Brilliantly put Sianushka. But the real problem with the analogy is that yes it IS possible to greatly reduce your chances of being burgled/mugged by doing certain things like having a burglar alarm and window locks on your house, or not walking down dark alleys with your iphone on display etc.
But there’s absolutely no way you can realistically reduce your chances of being raped other than avoiding men. Which the police never tell women to do. Most rapes don’t happen to drunk women down dark alleys by strangers actually. They’re committed by someone the victim knows and trusts.
And furthermore, Polly, sianuska, and Jennifer, if a bloke goes out and gets too drunk to look after himself and then gets beaten up (as happened to an ex of mine after getting into an unlicensed minicab), no-one would DREAM of telling them they’d best avoid getting so drunk in future.
I agree absolutely that we need an overhaul of the justice system as it relates to rape. But I think we also need an overhaul of society. We need to tell men that they have a responsibility not to rape. And when they – as they always do – get all upset and insulted because they wouldn’t *dream* of raping a woman, we need to tell then that THAT’S NOT ENOUGH.
They need to stop allowing rape jokes to be told everywhere, and to stop joking about how drunk girls are a good bet. They need to bloody well start openly disapproving of rape, not just Stranger In An Alley rape but fumbling, drunken, acquaintance rape too, because right now that doesn’t happen.
I hear the ‘But how are we supposed to knoooow!’ far too often these days. I wonder – and would this be traumatic for victims? – if the govt could run ads showing various fumbly situations? Because to me, the idea that you “wouldn’t know” if someone wasn’t consenting is such bullshit. You fucking well would, and they do, and this fallacy of “uncertainty” needs to be exposed for the pathetic, andocentric bollocks it is.
Absolutely, which is why I posted the Rape Crisis helpline number. I think I can safely say that speaking to someone at Rape Crisis will not result in the victim being disbelieved or their story being discounted.
That’s true Cath. But the one thing you hear women say over and over at rape crisis is *it was my fault*.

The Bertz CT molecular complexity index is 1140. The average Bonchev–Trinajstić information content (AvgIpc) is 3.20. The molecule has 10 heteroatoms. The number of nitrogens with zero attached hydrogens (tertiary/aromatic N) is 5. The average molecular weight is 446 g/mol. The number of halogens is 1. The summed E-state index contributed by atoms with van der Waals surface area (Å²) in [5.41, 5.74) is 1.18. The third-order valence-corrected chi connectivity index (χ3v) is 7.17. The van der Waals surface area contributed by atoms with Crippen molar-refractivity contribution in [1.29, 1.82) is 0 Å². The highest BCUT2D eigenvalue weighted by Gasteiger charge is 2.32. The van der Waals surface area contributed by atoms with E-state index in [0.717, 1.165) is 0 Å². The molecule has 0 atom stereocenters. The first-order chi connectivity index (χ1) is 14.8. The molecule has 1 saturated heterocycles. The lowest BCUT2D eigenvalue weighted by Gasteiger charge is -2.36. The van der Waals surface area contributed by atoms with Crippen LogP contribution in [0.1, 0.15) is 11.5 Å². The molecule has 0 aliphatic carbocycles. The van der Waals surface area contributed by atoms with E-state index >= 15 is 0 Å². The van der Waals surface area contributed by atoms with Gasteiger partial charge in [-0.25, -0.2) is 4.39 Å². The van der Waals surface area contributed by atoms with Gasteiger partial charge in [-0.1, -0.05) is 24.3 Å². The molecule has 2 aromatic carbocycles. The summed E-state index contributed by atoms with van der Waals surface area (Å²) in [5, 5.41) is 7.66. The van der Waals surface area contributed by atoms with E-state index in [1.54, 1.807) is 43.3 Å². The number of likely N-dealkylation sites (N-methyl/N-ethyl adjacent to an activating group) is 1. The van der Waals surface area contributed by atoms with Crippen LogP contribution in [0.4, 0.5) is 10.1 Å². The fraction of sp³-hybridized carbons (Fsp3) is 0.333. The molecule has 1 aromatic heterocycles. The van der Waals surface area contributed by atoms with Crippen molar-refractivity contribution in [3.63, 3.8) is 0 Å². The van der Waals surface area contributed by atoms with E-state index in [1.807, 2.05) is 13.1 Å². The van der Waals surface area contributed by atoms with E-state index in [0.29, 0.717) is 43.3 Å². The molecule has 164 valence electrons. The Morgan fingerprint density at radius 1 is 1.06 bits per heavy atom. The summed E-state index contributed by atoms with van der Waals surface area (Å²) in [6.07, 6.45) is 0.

It isn’t. Ever.
And not to refer to anything in particular, maybe HM Guv could run an ad saying *If a woman says nothing, it doesn’t mean she consents*.
And how are we supposed to knoooow?
Use your bloody common sense. If you have to wheedle and cajole and threaten. Or if she just says nothing
She’s not *consenting* to sex. You big rapist!
No disrespect finisterre but I think most dudes know when a woman doesn’t consent. But they know they’ll get away with it so they don’t care that much.
Really, if you are in doubt that someone wants sex with you, should you be having sex with them?
Exactly, Polly. Who the hell wants to have sex with someone WHO DOESN’T WANT TO HAVE SEX WITH YOU!
Society sees a woman’s desires as irrelevant in a sexual ‘transaction’, though if you say this to men, they start shouting you down.
But since we have a culture that actively encourages men to rape a drunk woman, to rape her while she sleeps, to guilt-trip and hassle her into it, to ‘get some’ and ‘score’, it’s quite obvious that a woman’s desires are irrelevant. Heterosexual men are quite literally taught not to care about their sexual partner’s feelings, wants or humanity, so they don’t even AGREE that sex with a really drunk/quiet/unenthusiastic woman IS rape.
I do believe rape is a horrible sexual hate crime and that the men who are responsible should be punished to the full extent of the law…or beyond. However, it is truly unbelievable so many woman refuse to believe there have ever been date rape cases where a women who is intoxicated or under the influence of drugs wrongly accuses a man of rape because she does not recollect what took place or is remorseful for what happened the next day after a consensual sexual encounter. Though this scenario may not take place very often, the odds are that wrongful accusations by female “victims” must happen, and painting the picture that men are 100% responsible 100% of the time is wrong.
Gary, I’m not sure anyone would deny that this happens on occasion. The objection, and the reason why many of us don’t discuss rape cases in these terms is that it’s an argument that’s often used to derail threads and to divert the discussion away from a very real problem in our society, that of male sexual violence.
If you look at the Guardian’s Comment is Free site for instance, any discussion on rape quickly becomes a discussion about how all women are “lying tarts” out to destroy men’s reputations by falsely accusing them of rape. The main issue then gets ignored in favour of a nonsensical statistical debate about how many women actually lie and how many are “genuine” rape victims.
On a site like this on the other hand, I think it’s pretty clear that when we’re discussing rape we’re discussing rape. We’re not talking about that handful of cases when for whatever reason women have made false accusations. You can see that as a sin of omission if you want, but personally, as the site owner, I refuse to allow this place to become yet another misogynist bear pit where women’s testimony is yet again disbelieved, and where the dominant discourse is one of “yeah, but we all know women are lying bitchez, now prove that they’re not.”
If people want to have that kind of discussion, there are plenty of other places on the net happy to provide them with the space to do so.
Imagine, on CiF, an article about how muggings are up 50% this year, and convictions mugging have gone down 20%.
The first comment would not be, ‘But how do you know all these people aren’t lying about being mugged?’ because that doesn’t make sense. It doesn’t fit the social discourse, because we all agree that people get mugged. The discussion that followed the article would not then be about how often people stage muggings to cunningly frame their neighbours/colleagues/friends/boss for the crime.
And no, stealing is not the same as rape, but since a discussion of false allegations immediately follows an article on rape, do we then infer that most people don’t believe that rape happens?